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I send you Brutus's letter. Good heavens, what helplessness! You will understand when you have read it. About the celebration of Brutus's games I agree with you. No, don't go to see M. Aelius at his house, but speak to him wherever you may chance to meet him. About the moiety of Tullius's debt consult Marcus Axianus, as you suggest. Your arrangement with Cosianus—first rate! For your disentanglement of my own affairs and yours at the same time—thanks! I am glad my legation is approved. Heaven send that your promises are fulfilled! For what could be more gratifying to me and mine? But I feel misgiving about her, of whom you make an exception. 1 When I have met Brutus, I will send you a full account. About Plancus and Decimus, I wish it may be so ! 2 I wouldn't have Sextus throw away his shield. 3 About Mundus tell me anything you learn.

So I have answered all your news. Now for my own. The younger Quintus is going to escort me as far as Puteoli—what an admirable loyalist! you might call him a Favonius—Asinius. 4 He has two motives for doing so: my society, and a wish to make terms with Brutus and Cassius. But what say you? For I know you are intimate with the Othones. Quintus says that Tutia offers herself to him, as a divorce has been arranged. His father asked me what sort of reputation she had. I said—for I didn't know why he asked the question—that I had never heard anything except about her looks and her father. "But why do you ask?" said I. Then he said that his son wanted her. Thereupon, though I felt disgusted, I said that I didn't believe those stories. His aim—for that is the truth—is to make our friend no allowance. But the lady says she won't be baulked by the like of him. 5 However, I suspect young Quintus is, as usual, romancing. But please make inquiries—for you can easily do so—and let me know.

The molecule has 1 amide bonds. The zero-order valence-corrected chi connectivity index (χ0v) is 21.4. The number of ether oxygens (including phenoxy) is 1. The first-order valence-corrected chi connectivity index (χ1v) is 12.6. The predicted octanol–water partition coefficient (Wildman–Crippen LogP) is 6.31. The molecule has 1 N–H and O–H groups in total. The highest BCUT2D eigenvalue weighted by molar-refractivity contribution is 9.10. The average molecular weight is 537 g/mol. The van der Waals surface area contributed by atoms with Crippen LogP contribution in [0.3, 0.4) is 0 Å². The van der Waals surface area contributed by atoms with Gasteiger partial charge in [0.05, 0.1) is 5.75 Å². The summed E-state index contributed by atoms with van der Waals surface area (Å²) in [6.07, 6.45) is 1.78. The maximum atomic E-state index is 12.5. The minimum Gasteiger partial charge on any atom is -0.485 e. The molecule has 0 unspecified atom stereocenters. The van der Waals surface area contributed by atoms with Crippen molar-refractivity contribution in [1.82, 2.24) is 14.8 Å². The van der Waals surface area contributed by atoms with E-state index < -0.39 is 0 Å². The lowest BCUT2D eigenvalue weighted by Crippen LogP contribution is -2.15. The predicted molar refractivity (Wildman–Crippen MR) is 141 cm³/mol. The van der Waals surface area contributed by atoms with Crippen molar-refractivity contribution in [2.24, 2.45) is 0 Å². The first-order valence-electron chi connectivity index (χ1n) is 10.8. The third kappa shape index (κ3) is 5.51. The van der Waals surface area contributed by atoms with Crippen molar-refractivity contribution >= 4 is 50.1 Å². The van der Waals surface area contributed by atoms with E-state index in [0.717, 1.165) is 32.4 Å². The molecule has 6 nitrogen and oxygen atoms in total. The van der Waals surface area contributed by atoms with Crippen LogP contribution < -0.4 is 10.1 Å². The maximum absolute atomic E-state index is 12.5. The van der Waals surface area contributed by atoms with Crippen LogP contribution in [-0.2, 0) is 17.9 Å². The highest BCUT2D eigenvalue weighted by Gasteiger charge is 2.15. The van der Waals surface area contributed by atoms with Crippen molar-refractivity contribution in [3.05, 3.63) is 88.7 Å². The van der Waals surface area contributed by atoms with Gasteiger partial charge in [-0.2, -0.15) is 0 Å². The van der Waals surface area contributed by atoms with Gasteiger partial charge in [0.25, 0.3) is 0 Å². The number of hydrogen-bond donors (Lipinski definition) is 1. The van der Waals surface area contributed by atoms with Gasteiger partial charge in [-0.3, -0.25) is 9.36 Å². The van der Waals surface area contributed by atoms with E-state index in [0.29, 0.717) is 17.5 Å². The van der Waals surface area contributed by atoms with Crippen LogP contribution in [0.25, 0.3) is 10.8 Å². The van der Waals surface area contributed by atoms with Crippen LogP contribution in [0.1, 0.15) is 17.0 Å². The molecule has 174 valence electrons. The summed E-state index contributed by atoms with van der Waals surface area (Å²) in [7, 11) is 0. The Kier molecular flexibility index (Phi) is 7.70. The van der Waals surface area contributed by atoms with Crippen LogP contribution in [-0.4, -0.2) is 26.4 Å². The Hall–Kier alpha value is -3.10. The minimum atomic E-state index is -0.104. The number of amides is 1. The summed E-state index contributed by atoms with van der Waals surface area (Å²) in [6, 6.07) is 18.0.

Pray what's this all about? When I had already sealed this letter some Formians who were dining with me told me that the day before I write this—that is, on the 5th—they had seen our Buthrotian commissioner Plancus 6 “With downcast look and bare of ornament;” and that his poor slaves said that he and the land-grabbers had been turned out of the Country by the Buthrotians. Well done they I But please write me a full account of the whole affair.

1 Referring probably to a promise of Atticus to meet Cicero in Greece if Attica's health permits.

2 L. Munatius Plancus had troops in Transalpine Gaul, Decimus Brutus in Cisalpine—Atticus I supoose had said that they would join in resisting Antony

3 Sextus Pompeius perhaps was said to be wavering.

4 Favonius was the well-known imitator of Cato. Asinius Pollio, besides having been a Caesarian, was now posing as more or less of a republican, though he afterwards joined Antony. He was already known as an orator and man of letters, and perhaps took "high ground" in politics. Perhaps Cicero means, "you would suppose young Quintus to take the strictly republican views of Favonius (see p.68), with the culture of a Pollio, as he professes to value my society." But it is rather recondite.

5 οὐ παρὰ τοῦτον, "not along of him," but Cicero's meaning is not at all clear. We don't know whose daughter Tutia was, or to which of the Othones she was married. For Quintus's character for romancing, see p. 8.

6 Titus Munatius Plancus (brother of Lucius), who was at the head of the land-commissioners in Epirus. See p.98.

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